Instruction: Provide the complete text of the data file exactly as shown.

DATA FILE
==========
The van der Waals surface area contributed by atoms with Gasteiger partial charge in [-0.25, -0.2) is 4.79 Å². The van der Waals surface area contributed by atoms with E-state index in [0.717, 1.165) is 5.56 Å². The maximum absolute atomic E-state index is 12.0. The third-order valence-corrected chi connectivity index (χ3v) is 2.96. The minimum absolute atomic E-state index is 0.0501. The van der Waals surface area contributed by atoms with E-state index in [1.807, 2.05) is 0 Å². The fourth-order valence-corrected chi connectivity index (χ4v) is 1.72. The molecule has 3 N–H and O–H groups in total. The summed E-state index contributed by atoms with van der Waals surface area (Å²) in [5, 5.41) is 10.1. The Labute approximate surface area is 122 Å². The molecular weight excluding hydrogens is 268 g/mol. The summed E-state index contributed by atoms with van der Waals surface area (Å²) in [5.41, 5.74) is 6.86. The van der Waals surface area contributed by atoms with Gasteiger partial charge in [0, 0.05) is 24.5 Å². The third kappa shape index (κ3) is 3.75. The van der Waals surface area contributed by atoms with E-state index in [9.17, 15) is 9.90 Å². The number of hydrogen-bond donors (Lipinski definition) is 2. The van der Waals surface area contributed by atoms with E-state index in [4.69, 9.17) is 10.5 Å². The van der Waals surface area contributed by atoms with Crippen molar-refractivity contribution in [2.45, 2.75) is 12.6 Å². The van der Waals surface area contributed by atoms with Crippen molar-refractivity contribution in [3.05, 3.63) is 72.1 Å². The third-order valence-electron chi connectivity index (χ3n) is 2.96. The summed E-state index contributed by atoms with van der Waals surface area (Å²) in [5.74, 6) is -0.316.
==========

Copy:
The van der Waals surface area contributed by atoms with Gasteiger partial charge in [-0.25, -0.2) is 4.79 Å². The van der Waals surface area contributed by atoms with E-state index in [0.717, 1.165) is 5.56 Å². The maximum absolute atomic E-state index is 12.0. The third-order valence-corrected chi connectivity index (χ3v) is 2.96. The minimum absolute atomic E-state index is 0.0501. The van der Waals surface area contributed by atoms with E-state index in [1.807, 2.05) is 0 Å². The fourth-order valence-corrected chi connectivity index (χ4v) is 1.72. The molecule has 3 N–H and O–H groups in total. The summed E-state index contributed by atoms with van der Waals surface area (Å²) in [5, 5.41) is 10.1. The Labute approximate surface area is 122 Å². The molecular weight excluding hydrogens is 268 g/mol. The summed E-state index contributed by atoms with van der Waals surface area (Å²) in [5.41, 5.74) is 6.86. The van der Waals surface area contributed by atoms with Gasteiger partial charge in [0, 0.05) is 24.5 Å². The third kappa shape index (κ3) is 3.75. The van der Waals surface area contributed by atoms with E-state index in [9.17, 15) is 9.90 Å². The number of hydrogen-bond donors (Lipinski definition) is 2. The van der Waals surface area contributed by atoms with E-state index in [4.69, 9.17) is 10.5 Å². The van der Waals surface area contributed by atoms with Crippen molar-refractivity contribution in [2.45, 2.75) is 12.6 Å². The van der Waals surface area contributed by atoms with Crippen molar-refractivity contribution in [3.05, 3.63) is 72.1 Å². The third-order valence-electron chi connectivity index (χ3n) is 2.96. The summed E-state index contributed by atoms with van der Waals surface area (Å²) in [5.74, 6) is -0.316.